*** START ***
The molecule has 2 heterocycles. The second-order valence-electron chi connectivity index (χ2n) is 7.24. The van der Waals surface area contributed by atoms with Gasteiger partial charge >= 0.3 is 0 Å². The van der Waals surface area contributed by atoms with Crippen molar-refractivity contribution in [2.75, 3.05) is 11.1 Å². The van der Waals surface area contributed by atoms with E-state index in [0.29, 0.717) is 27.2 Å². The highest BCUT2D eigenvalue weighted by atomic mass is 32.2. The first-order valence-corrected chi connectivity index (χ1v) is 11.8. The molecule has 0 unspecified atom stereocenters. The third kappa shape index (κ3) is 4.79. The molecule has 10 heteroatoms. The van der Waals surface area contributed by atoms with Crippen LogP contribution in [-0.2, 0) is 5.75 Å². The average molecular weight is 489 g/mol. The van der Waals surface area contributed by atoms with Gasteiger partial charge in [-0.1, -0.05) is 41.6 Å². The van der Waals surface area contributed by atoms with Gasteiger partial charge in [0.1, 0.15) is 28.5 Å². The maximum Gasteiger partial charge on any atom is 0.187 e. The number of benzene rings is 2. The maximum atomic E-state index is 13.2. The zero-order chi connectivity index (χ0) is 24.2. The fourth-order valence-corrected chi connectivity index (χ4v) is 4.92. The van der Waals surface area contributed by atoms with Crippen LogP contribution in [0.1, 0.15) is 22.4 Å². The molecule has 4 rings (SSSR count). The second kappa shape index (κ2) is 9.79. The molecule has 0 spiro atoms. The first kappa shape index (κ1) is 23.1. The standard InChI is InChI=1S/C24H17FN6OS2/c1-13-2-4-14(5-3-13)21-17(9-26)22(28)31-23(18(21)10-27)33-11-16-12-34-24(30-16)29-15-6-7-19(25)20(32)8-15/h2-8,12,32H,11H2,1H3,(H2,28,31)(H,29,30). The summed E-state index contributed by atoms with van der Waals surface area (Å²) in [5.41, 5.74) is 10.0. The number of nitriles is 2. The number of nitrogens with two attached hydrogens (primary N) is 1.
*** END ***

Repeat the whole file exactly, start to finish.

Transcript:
The molecule has 2 heterocycles. The second-order valence-electron chi connectivity index (χ2n) is 7.24. The van der Waals surface area contributed by atoms with Gasteiger partial charge >= 0.3 is 0 Å². The van der Waals surface area contributed by atoms with Crippen molar-refractivity contribution in [2.75, 3.05) is 11.1 Å². The van der Waals surface area contributed by atoms with E-state index in [0.29, 0.717) is 27.2 Å². The highest BCUT2D eigenvalue weighted by atomic mass is 32.2. The first-order valence-corrected chi connectivity index (χ1v) is 11.8. The molecule has 0 unspecified atom stereocenters. The third kappa shape index (κ3) is 4.79. The molecule has 10 heteroatoms. The van der Waals surface area contributed by atoms with Crippen LogP contribution in [-0.2, 0) is 5.75 Å². The average molecular weight is 489 g/mol. The van der Waals surface area contributed by atoms with Gasteiger partial charge in [-0.1, -0.05) is 41.6 Å². The van der Waals surface area contributed by atoms with Gasteiger partial charge in [0.1, 0.15) is 28.5 Å². The maximum Gasteiger partial charge on any atom is 0.187 e. The number of benzene rings is 2. The maximum atomic E-state index is 13.2. The zero-order chi connectivity index (χ0) is 24.2. The fourth-order valence-corrected chi connectivity index (χ4v) is 4.92. The van der Waals surface area contributed by atoms with Crippen LogP contribution in [0.1, 0.15) is 22.4 Å². The molecule has 4 rings (SSSR count). The second kappa shape index (κ2) is 9.79. The molecule has 0 spiro atoms. The first kappa shape index (κ1) is 23.1. The standard InChI is InChI=1S/C24H17FN6OS2/c1-13-2-4-14(5-3-13)21-17(9-26)22(28)31-23(18(21)10-27)33-11-16-12-34-24(30-16)29-15-6-7-19(25)20(32)8-15/h2-8,12,32H,11H2,1H3,(H2,28,31)(H,29,30). The summed E-state index contributed by atoms with van der Waals surface area (Å²) in [5.41, 5.74) is 10.0. The number of nitriles is 2. The number of nitrogens with two attached hydrogens (primary N) is 1.